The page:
• Although the author suggests that journal articles written in languages other than English may have limited impact, he fails to see the advantages of more publications being available in English.
  • Despite the many interesting citations in support of his view, the citations are dated and are not likely meaningful today.
  • The author recognizes that…..; however, she fails to see….
double adjectives in critiques
Double Adjectives in Critiques
  • In this ambitious but flawed study, Jones and Wang…
  • In this flawed by ambitious study, Jones and Wang…

Notice that just like subordination, the emphasis changes depending on the order.

evaluative language adjectives
Evaluative Language: Adjectives
  • Negative
  • Inconsistent
  • Difficult
  • Restricted
  • Misleading
  • Distracting
  • Positive

Useful

Important

Interesting

Detailed

Insightful

Consistent

Informative

a closer look at evaluative language
A Closer Look at Evaluative Language
  • Read the following student summary of Loxton.
  • Pay close attention to the evaluative language used.
sample summary
SampleSummary

In his article “Pooches May be Smarter Than We Think”, Jason Loxton criticizes April Pederson’s article, “Paranormal Pooches”, which attacks the validity of Kaminski et al.’s research, “Word Learning in a Domestic Dog: Evidence for “Fast Mapping””. Loxton argues that Kaminski’s experiment deserves more consideration than a simple dismissal because it was carried out by a respected research institute, published in a reliable magazine, and has gone through peer-reviews. He contends that Pederson neglected and misunderstood several important details of the experiment, and did not provide any scientific evidence in supporting her argument. In particular, he criticizes her for accusing the experiment of involving a “Clever Hans” phenomenon, which shows that she neglected the fact that the experiment was carefully designed to avoid that phenomenon. Also, although he admits that Pederson rightly pointed out that Rico’s alleged ability to fast map could in fact be a simple repetition of “fetch-a-new-toy” routine, he believes that her denial of Rico’s recalling ability as a mere chance is unjustifiable because the 50 % success rate is a significant figure, considering that the random chance is 11 – 20%. Finally, he refuted her attack on Kaminski’s experiment method by mentioning that all 200 items were in fact included in the pool and that there is no possibility of manipulation in the design of the experiment.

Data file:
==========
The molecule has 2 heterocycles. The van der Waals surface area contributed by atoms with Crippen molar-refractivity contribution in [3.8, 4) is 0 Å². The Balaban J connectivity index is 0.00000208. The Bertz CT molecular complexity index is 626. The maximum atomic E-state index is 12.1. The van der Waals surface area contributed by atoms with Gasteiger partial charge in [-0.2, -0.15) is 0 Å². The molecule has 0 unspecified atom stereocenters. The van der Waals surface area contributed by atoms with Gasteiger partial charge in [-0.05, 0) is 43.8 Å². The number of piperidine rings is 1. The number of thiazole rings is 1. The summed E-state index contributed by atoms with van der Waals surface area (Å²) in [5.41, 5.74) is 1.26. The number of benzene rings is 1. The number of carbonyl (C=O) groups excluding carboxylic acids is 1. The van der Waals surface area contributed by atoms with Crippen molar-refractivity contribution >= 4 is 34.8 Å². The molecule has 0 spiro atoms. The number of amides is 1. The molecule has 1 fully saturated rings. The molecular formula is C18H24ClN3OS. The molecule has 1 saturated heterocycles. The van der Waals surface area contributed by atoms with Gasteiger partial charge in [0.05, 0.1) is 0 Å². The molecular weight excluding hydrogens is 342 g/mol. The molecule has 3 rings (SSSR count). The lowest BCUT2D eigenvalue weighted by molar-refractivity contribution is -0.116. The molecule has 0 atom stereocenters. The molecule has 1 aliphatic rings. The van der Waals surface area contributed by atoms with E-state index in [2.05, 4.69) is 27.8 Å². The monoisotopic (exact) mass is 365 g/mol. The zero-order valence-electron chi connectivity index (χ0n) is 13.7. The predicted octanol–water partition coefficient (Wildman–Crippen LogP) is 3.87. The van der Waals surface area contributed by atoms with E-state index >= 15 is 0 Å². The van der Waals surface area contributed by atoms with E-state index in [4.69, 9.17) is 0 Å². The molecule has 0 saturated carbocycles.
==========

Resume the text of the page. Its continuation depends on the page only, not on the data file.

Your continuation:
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In his article “Pooches May be Smarter Than We Think”, Jason Loxtoncriticizes April Pederson’s article, “Paranormal Pooches”, which attacks the validity of Kaminski et al.’s research, “Word Learning in a Domestic Dog: Evidence for “Fast Mapping””. Loxtonargues that Kaminski’s experiment deserves more consideration than a simple dismissal because it was carried out by a respected research institute, published in a reliable magazine, and has gone through peer-reviews. He contends that Pederson neglected and misunderstood several important details of the experiment, and did not provide any scientific evidence in supporting her argument. In particular, he criticizes her for accusing the experiment of involving a “Clever Hans” phenomenon, which shows that she neglected the fact that the experiment was carefully designed to avoid that phenomenon. Also, although he admits that Pederson rightly pointed out that Rico’s alleged ability to fast map could in fact be a simple repetition of “fetch-a-new-toy” routine, he believes that her denial of Rico’s recalling ability as a mere chance is unjustifiable because the 50 % success rate is a significant figure, considering that the random chance is 11 – 20%. Finally, he refuted her attack on Kaminski’s experiment method by mentioning that all 200 items were in fact included in the pool and that there is no possibility of manipulation in the design of the experiment.

making neutral reference